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  Incredible Paris Incident They call him mellow yellowBuy this film here.
Year: 1967
Director: Sergio Grieco
Stars: Roger Browne, Dominique Boschero, Eduardo Fajardo, Nadia Marlowa, Mimmo Palmara, Nino Dal Fabbro, Andrea Bosic, Tom Felleghy
Genre: Comedy, Trash, Science Fiction, Fantasy, Adventure
Rating:  7 (from 1 vote)
Review: In China a firing squad awaits Argoman (Roger Browne), an international crime-fighting superhero wearing a not-at-all-silly looking black cowl with visor and canary yellow tights. Until he uses his handy hypnotic powers in a daring escape! Thereafter Argoman surprises his Russian employers who had hoped he was dead in order to get out of paying his costly fee. As payment for taking out the Chinese he makes off with a priceless bejeweled snuff box that once belonged to Peter the Great. Meanwhile in Swinging London, Scotland Yard are baffled (when are they not in movies?) when glamorous female criminal genius Jenebelle (Dominique Boschero) makes off with the Crown Jewels then abruptly returns them as a show of power. Inspector Lawrence (Nino Dal Fabbro), a confirmed Argoman-hater, inadvertently reaches out for help to our hero's handsome alter-ego: billionaire playboy Sir Reginald Hoover (also Roger Browne). Confronted with surveillance photos Sir Reginald is surprised to identify Jenebelle as the sexy lady with whom he only recently enjoyed a romantic liaison. It turns out Jenebelle has her sights set on stealing an enormous diamond from a vault in Paris to create a super-weapon sure to make her queen of the world ("Bwah-hah-ha!"). So Sir Reginald, aided by Shandra (Eduardo Fajardo) his faithful Indian manservant and adorable girlfriend Samantha (Nadia Marlowa) heads to Paris to pit his amazing telepathic and telekinetic powers against the would-be world conquering super-criminal.

Incredible Paris Incident (also known as The Fantastic Argoman) presents something of a strange looking glass scenario in that it is a spoof of a spoof of a spoof. This Italian-French co-production was mounted as a parody of Superargo versus Diabolikus (1966) and Superargo and the Faceless Giants (1968), a now long-forgotten if seemingly then-popular (?) duo of Spanish-Italian superhero films that were themselves parodying American super-spy fare that were also fashioned as parodies. Don't think about it too hard or your brain will melt. Yet disregard this absurdly convoluted origin and Incredible Paris Incident stands as an irresistible slice of vintage Euro-cheese: lively and inventive with a delightfully Sixties sense of fun. Granted you have to look past Argoman's ridiculous outfit. Which comes across like a botched attempt to blend Superman, Batman and Cyclops from the X-Men with a Mexican luchadore. Evidently the filmmakers were none too enthused with their own efforts given Jean Marais look-alike Roger Browne spends most of his screen-time business-casual. Browne was among the small handful of sword and sandal stars that successfully made the jump into Eurospy films. Indeed his outings rank among the most engaging in the genre: e.g. Superseven Calling Cairo (1965), The Spy Who Loved Flowers (1966) and Password: Kill Agent Gordon (1968). He also appears in Joe D'Amato's infamous mondo porno Emmanuelle in America (1977), presumably without the tights.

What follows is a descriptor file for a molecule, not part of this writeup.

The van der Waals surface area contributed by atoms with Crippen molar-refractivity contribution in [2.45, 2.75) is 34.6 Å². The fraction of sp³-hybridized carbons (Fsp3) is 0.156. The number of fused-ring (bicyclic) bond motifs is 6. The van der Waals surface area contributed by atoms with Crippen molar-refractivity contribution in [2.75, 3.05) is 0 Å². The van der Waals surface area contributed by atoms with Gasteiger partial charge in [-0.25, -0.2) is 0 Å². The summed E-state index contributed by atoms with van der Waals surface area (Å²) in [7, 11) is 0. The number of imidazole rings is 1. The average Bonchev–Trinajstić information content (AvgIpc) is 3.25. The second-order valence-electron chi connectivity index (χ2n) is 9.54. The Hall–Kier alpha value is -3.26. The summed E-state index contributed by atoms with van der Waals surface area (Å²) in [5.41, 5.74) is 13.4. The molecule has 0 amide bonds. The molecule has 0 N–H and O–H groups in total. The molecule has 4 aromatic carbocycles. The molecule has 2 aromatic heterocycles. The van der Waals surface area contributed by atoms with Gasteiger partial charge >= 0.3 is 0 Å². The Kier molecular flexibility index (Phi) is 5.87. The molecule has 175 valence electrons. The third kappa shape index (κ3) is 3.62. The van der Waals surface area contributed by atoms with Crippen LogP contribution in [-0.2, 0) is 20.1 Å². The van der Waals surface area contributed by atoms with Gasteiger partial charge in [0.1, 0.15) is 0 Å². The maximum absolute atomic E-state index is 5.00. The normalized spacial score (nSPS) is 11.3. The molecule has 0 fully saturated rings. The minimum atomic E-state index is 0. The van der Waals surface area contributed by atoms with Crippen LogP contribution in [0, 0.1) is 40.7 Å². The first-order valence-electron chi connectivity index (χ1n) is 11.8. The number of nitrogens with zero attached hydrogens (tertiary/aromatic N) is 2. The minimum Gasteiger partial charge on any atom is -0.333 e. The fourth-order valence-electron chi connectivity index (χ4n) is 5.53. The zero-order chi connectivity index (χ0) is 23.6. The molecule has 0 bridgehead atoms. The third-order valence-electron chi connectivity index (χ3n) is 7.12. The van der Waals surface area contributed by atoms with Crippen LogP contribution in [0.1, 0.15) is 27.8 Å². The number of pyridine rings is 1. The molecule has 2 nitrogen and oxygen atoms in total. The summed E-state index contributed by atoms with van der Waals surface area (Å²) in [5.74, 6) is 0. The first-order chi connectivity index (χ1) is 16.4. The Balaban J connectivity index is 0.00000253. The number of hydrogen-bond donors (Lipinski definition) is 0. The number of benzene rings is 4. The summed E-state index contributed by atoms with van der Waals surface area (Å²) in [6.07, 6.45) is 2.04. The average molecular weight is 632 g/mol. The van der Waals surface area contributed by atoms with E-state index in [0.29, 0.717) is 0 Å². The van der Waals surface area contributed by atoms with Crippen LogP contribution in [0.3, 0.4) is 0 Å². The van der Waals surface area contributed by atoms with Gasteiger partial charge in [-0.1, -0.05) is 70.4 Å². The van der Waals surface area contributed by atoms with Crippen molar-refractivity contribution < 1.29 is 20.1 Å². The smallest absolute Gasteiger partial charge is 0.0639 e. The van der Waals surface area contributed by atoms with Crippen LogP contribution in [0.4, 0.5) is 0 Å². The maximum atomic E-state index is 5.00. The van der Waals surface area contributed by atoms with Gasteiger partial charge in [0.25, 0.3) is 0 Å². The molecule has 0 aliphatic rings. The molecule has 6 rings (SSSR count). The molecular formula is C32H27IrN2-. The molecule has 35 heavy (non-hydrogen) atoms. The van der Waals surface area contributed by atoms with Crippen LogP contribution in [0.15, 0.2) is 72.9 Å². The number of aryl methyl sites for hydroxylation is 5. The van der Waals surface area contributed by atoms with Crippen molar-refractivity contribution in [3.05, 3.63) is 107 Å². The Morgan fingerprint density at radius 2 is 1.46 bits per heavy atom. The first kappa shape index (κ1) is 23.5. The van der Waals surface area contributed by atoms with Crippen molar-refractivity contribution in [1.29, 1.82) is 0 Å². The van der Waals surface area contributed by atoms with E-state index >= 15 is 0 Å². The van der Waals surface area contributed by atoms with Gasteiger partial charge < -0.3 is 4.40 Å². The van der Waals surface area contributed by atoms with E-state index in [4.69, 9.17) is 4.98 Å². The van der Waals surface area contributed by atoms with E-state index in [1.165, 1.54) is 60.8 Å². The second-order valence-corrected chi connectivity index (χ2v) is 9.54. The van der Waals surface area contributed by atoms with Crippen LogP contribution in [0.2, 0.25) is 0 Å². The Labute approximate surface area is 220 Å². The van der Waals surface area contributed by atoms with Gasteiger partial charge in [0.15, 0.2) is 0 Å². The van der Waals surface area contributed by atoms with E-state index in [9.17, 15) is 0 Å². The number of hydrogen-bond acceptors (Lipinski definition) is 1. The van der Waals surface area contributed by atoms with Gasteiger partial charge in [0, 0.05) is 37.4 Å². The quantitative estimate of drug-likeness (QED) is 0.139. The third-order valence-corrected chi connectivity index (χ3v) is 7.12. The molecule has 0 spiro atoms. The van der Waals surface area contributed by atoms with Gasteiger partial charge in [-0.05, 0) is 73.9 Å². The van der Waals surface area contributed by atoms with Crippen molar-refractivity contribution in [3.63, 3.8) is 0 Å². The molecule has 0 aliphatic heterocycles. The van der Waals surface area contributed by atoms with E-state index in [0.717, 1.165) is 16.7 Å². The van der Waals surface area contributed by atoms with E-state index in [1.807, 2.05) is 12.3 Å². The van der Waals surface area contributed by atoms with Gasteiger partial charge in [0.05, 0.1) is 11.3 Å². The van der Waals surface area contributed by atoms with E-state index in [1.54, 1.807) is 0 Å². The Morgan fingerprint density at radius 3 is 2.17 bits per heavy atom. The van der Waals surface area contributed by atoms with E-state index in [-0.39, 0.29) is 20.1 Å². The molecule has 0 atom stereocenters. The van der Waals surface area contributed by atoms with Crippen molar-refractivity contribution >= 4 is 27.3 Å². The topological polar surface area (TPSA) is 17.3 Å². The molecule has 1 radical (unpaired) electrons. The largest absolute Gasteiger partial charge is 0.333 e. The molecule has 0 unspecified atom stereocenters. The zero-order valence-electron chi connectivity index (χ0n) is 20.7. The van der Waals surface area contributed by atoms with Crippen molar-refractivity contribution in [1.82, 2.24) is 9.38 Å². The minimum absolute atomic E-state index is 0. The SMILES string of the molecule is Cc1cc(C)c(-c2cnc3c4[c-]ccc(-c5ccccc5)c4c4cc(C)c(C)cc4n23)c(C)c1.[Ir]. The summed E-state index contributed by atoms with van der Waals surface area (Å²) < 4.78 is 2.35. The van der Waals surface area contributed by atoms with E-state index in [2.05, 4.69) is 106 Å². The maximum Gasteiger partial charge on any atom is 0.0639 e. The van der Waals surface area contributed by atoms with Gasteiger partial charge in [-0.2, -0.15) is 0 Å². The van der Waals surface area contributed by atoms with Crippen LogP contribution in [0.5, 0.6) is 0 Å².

If Browne's insufferably smug super-spy is symptomatic of the era and genre (face it: James Bond is kind of a dick) the film at least operates on a near-meta level of self-awareness. It has a beguilingly dry sense of humour. Not quite on par with beloved British TV gem The Avengers but not far off the mark. Aside from that silly costume the pastel-coloured production oozes Italian style. Sergio Grieco, like Browne a Eurospy staple (he made the 077 films Mission Bloody Mary (1965) and Special Mission Lady Chaplin (1966) along with Tiffany Memorandum (1967) and The Fuller Report (1968), all starring Ken Clark, and prior to retirement co-wrote the original Inglorious Bastards (1977)), was not among the great visual stylists of Italian exploitation. Even so he does a capable job showcasing glamorous international locales and indulging a few gentle pokes at perceived British pomposity. Meanwhile the design team pull off an array of eye-catching space-age sets.

The plot meanders but pulls off some genuine surprises in its third act along with colourful comic book action and delightful pulp moments: e.g. a big clunky robot menacing the scantily-clad sexpot heroine, Samantha distracting Jenebelle's leather gimp-suited henchman by parading in lingerie or Reginald's pre-coital archery challenge which Jenebelle deliberately throws because she fancies a shag. Curiously the script makes a point of mentioning Superargo temporarily loses his powers each time he has sex but never factors it into the plot. On the plus side in Jenebelle the film crafts one of the most memorable femmes fatale in Sixties exploitation cinema. Sporting an array of fabulous mod outfits, Dominique Boschero vamps it up a treat, exuding devilish charm as she bends mere men to her will. While lesser Italian super-spy romps are mired in misogyny (we are looking at you: Kriminal (1966)), Incredible Paris Incident maintains a more benign air, crafting feisty female characters who, rather than reduced to mere meat, revel in its frivolous fantasy world.

Reviewer: Andrew Pragasam


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